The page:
Honestly, we don't need a crisis or exotic work situation to know that people thrive when they have a good boss and some assurance their families are not suffering because of work demands.  In this jobless economy, those may seem optional, but I don't think we are going to get out of this mess by ignoring basic human factors.

Regarding the miners, I hope they and their families get all possible support.



Welcome Distraction

When the impossible happens, or life flips upside down, we want 'normal' back.  Nothing seems funny, smiles are forced -- except when you are being licked by a puppy. 

How wise for management at Hartford Distributors to host eight German Shepherd puppies from Fidelco, the Bloomfield-based guide dog school.  Getting back to work after the deadly shooting rampage must be a huge daily challenge for each and every person.  As one employee was quoted by Channel 22 news, "We are so excited.  You don't understand.  It just brought a little bit of joy into the company and I think that's what we needed." (wwlp.com)

A local journalist and author, Gerri Hirsey, collaborated with the Fidelco Foundation on a new book, "Trust The Dog" which traces the organization's 50-year history. I plan to read this book to learn more about Connecticut's own contribution to pet therapy.  (Hartford Courant, 5/30/10)

A high point in my Mom's stint in rehab this past April was a visit from Ginger, an enthusiastic golden retriever.  I missed her call, but  her owner, Sandy Lok, told me "we thoroughly enjoy and are grateful for the opportunity to bring a few moments of happiness to each person we visit."  Ginger and Sandy belong to  "Trails of Joy" which, among other services,  offers scholarships for pet therapy training.

Our household includes two Portugese Pointers that are a unique, ancient breed.  While our schedules do not always line up with their high energy levels, they make me smile every day.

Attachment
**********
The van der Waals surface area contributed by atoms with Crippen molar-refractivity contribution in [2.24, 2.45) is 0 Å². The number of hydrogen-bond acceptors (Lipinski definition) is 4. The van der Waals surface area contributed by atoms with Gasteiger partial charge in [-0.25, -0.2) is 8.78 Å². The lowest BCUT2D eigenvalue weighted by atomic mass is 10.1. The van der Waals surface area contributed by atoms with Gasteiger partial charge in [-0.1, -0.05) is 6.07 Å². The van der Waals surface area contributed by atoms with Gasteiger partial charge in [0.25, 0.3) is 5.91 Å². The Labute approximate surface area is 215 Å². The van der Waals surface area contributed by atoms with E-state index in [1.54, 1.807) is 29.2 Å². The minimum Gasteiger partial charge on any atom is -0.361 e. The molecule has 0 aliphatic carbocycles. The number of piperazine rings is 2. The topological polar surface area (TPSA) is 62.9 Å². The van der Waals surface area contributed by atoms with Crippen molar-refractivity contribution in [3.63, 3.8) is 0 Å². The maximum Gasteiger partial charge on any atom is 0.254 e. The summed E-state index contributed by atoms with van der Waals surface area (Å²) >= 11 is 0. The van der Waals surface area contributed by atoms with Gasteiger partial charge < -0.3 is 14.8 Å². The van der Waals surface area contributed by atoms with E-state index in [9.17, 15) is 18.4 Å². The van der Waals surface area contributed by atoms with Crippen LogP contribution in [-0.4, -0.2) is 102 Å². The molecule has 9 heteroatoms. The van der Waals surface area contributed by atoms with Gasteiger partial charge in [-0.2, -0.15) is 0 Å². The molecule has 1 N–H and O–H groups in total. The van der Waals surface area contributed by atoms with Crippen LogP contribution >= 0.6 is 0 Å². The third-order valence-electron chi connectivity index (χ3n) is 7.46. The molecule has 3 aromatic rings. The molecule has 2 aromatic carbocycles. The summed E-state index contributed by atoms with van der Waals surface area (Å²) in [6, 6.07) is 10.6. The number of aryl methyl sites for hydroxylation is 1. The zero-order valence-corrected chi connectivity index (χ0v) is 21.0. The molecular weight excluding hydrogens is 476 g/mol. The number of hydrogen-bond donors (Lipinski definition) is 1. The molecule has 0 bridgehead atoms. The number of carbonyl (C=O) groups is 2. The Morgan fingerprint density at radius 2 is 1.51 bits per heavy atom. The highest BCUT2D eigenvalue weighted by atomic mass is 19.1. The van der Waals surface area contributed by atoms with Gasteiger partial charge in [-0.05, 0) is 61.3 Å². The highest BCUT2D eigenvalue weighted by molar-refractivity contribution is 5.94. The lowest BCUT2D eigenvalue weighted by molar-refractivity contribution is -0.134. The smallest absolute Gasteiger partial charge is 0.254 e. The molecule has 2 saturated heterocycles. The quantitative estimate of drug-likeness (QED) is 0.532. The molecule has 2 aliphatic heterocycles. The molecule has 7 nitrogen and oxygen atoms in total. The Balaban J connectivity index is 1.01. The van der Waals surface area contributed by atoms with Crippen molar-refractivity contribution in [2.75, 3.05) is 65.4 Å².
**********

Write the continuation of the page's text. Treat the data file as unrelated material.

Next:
World-Class Teamwork

Neil S. Buckholtz deserves everybody's thanks.  This chief of the Dementias of Aging Branch at the National Institute on Aging dared to think of a world where a problem "...was important enough to get people to work together and coordinate in a way that hadn't been possible before." That problem was Alzheimer's.  In a wonderful example of how creative ideas pop up in unlikely places (like, for example, the shower), he was struck by the notion as he drove with a longtime scientist friend to an airport in 2003.  Seven years later, an unprecedented collaboration among public health agencies, drug and medical-imaging companies, universities, foundations, non profits and veterans' hospitals has provided promising research on biological markers that show progression of the disease on the brain.  The diagnostic use of PET scans and  spinal taps, as well as drug trials, are underway. 

The compelling motivation to collaborate was the daunting challenge the stakeholders faced individually.  As one researched explained it, "...we all realized we would never get biomarkers unless all of us parked our egos and intellectual-property noses outside the door..."  This model is now the basis for a project tackling Parkinson's disease, sponsored by the Michael J. Fox Foundation. 

Having witnessed the power of self-managed teams, I am thrilled to see people come together for a common good.  Is it too much to hope that Neil Buckholtz's "aha" moment can become contagious?

Source article:  NYT, 08/13/2010 


American Ingenuity

A French president of a biotech company in Boston once told me that America's competitive edge is  creativity.  From his perspective, other countries are less comfortable with the messy, expensive process involved in bringing new ideas to market.  A friend of mine who is a design engineer said that was certainly his experience in dealing with Chinese manufacturers.  My limited experience with setting compensation for jobs in France, Germany and Asia gives me some appreciation for how different educational systems and work contracts affect employees.